Sliwa, with his signature red beret, is well-known in the Orthodox community for his popular radio show, in which he takes the conservative angle against a liberal foil, and his Guardian Angels that patrol areas of high crime. He is a passionate defender of Israel and an anti-crime crusader.

But a darker side is less well known, that of a raging hater of the frum way of life. In a 2018 town hall meeting in Rockland County, during his short-lived reign as chairman of the state Reform Party, he engaged in an hourlong tirade against yeshivos and the “rabbis and hasidics” who “do whatever they want.”

He doubled down in an interview with the Forward last week, vowing to radically change the way yeshivos operate, claiming that “the rules are the rules for everyone.” It is unclear what he meant, since there are currently no clear rules that private schools must follow, although state authorities are attempting to formulate some.

“Most of what they’re being taught is religious theology,” Sliwa claimed. “You know, that’s fine. You want to teach them 12 hours a day, but you have got to give them some of the other subjects.”

Socialists had a very good night

Socialists in New York state may not have taken the big prize in the Big Apple yet, but they are certainly ascendant elsewhere. For the first time in 60 years, a self-declared socialist will lead a major US city — India Walton, a 38-year-old nurse, scored an upset victory in Buffalo, the state’s largest city after New York. The fifth-largest city, Syracuse, will also be led by a socialist.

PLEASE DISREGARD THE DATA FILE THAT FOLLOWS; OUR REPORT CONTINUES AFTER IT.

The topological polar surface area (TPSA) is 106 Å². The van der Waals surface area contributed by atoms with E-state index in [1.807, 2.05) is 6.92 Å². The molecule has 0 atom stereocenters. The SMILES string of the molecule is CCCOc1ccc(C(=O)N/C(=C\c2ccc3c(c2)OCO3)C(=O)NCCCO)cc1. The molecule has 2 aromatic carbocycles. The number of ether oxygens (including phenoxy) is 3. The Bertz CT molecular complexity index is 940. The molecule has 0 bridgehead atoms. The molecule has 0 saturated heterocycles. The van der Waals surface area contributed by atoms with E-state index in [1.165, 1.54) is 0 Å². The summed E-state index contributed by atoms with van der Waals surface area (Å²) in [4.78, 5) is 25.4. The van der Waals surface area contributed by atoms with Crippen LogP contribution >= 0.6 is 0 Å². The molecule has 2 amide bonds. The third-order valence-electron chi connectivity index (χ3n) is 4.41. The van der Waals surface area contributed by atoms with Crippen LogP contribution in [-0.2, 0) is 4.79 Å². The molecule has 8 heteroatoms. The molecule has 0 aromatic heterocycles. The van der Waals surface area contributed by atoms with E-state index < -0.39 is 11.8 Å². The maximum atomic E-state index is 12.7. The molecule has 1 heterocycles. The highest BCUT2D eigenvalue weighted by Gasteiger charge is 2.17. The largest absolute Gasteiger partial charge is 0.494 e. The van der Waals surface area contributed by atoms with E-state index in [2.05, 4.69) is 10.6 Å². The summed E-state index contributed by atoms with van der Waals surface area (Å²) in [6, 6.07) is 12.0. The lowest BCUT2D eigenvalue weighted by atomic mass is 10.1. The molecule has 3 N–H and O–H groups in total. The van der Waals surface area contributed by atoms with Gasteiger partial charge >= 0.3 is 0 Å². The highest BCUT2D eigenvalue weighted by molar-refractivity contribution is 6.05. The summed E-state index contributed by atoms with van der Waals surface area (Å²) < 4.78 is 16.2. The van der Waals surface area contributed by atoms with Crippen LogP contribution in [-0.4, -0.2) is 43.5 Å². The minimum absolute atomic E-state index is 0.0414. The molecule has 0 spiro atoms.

The radical Democratic Socialists of America endorsed just six candidates in New York City Council races. Of these, one won outright — Tiffany Caban in Queens — while four others stand a strong chance of emerging victorious. Among those with a good chance is Brandon West in the 39th district, which encompasses a chunk of Boro Park and was formerly represented by Bill de Blasio.

Another socialist winner is Brad Lander, who currently represents that district. He garnered the most first-choice votes for city comptroller, although the runner-up is Corey Johnson, who claims he will win after ranked choice votes are counted. Public Advocate Jumaane Williams, who is no friend of the community, also won reelection by a convincing margin.

New York, 1917 is calling.


(Originally featured in Mishpacha, Issue 867)